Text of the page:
When director Richard Linklater decided to make "Boyhood," shooting a bit of footage each year to authentically capture a young man growing from first through twelfth grade, he knew he had to keep things fresh if it was going to be interesting. And when we caught up with him in Berlin in February, he shared some of that process.
"You know, every year I had a year to think up the next part, based on everything that had gone before. So by year four, I’ve got three years that I can look at, that are edited, that we’ve been working on, and I can feel where it’s going and where it wants to go. I was stuck with this kind of architecture but yet within that the décor, the details were always being reworked, being found. That’s kind of how I work on any movie, there’s always a strong outline, a structure and then within that structure, a certain looseness to work with the actors," he explained. "It makes you keep working—the night before, I want to have the great idea that keeps the scene interesting. I want to leave myself open to that."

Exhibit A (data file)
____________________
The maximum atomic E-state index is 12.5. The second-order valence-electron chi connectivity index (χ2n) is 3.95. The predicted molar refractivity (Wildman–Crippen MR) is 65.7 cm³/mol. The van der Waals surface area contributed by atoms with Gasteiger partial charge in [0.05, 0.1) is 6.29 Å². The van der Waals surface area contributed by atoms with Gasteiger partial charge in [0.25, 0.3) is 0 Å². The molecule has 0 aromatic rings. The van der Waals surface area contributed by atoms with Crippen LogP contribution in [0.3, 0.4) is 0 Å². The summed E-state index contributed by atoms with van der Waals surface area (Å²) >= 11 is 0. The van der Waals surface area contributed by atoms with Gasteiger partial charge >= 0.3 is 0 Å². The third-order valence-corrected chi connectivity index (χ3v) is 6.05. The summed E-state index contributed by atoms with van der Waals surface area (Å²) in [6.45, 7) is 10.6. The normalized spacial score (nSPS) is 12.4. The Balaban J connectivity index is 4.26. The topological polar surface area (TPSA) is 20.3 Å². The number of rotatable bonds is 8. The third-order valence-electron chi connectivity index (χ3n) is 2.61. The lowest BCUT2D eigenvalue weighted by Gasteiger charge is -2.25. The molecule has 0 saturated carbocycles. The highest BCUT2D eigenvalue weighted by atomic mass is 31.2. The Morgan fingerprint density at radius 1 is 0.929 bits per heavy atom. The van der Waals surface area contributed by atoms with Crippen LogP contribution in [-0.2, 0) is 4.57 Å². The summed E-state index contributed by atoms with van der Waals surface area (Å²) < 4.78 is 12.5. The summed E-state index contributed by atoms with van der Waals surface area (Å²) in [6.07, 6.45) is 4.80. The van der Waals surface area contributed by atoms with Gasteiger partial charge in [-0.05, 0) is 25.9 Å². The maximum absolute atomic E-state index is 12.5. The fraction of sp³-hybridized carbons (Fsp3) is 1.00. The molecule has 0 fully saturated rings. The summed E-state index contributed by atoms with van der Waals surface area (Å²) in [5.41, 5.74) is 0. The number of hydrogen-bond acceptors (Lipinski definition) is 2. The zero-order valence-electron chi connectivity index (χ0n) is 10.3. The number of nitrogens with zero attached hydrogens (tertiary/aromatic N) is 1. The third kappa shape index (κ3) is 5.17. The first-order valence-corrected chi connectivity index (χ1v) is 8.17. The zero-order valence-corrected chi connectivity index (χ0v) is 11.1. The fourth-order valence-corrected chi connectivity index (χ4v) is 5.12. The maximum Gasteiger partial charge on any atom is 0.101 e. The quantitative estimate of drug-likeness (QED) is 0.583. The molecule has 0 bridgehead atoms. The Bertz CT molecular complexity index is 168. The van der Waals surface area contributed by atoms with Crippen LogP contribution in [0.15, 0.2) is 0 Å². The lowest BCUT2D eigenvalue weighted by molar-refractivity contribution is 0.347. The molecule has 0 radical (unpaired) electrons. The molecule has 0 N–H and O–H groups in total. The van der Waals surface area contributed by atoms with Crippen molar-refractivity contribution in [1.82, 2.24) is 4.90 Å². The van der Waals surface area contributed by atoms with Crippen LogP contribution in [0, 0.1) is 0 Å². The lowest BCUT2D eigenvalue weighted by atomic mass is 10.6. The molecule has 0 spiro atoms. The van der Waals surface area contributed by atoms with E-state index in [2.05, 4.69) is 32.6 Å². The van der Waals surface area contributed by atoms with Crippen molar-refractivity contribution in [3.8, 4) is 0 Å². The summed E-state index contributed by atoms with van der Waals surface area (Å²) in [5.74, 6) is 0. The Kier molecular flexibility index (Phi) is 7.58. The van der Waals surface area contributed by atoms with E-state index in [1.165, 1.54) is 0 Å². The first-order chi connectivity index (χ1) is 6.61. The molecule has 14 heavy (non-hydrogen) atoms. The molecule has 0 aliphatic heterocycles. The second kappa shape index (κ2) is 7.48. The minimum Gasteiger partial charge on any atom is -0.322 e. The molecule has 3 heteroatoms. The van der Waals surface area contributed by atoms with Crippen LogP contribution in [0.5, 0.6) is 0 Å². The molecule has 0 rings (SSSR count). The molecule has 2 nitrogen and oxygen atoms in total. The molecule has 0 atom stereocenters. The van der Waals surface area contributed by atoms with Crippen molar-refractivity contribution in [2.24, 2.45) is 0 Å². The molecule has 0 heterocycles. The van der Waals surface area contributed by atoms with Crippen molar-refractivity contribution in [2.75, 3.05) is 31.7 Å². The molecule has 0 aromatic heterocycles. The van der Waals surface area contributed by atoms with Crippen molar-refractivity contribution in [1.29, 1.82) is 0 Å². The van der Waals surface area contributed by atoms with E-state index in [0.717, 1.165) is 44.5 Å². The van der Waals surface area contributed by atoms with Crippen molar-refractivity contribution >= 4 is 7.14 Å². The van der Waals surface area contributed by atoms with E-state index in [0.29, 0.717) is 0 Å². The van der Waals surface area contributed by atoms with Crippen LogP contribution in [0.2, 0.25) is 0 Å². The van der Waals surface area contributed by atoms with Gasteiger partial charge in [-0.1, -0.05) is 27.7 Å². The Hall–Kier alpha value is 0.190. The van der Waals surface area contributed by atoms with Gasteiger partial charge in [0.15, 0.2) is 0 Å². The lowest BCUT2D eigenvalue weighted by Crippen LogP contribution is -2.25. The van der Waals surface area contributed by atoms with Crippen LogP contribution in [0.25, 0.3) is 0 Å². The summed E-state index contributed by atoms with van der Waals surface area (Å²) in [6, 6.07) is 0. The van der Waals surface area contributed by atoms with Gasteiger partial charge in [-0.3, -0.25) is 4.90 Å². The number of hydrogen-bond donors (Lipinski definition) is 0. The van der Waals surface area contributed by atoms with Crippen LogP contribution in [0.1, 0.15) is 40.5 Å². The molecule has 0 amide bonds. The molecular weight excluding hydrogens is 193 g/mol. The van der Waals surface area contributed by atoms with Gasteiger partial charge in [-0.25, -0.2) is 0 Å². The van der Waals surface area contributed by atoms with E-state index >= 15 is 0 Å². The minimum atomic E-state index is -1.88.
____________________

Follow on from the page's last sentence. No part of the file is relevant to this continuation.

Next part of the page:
And the result is a unique film that brings together Ethan Hawke, Patricia Arquette and young lead Ellar Coltrane for a film that takes slices of life and combines them into a portrait of youth, growing up and learning to grapple with life's obstacles. It's a film we called "a remarkable accomplishment that won’t be forgotten anytime soon," and no surprise, it's one of our Most Anticipated Films of the summer.
"Boyhood" opens on July 11th.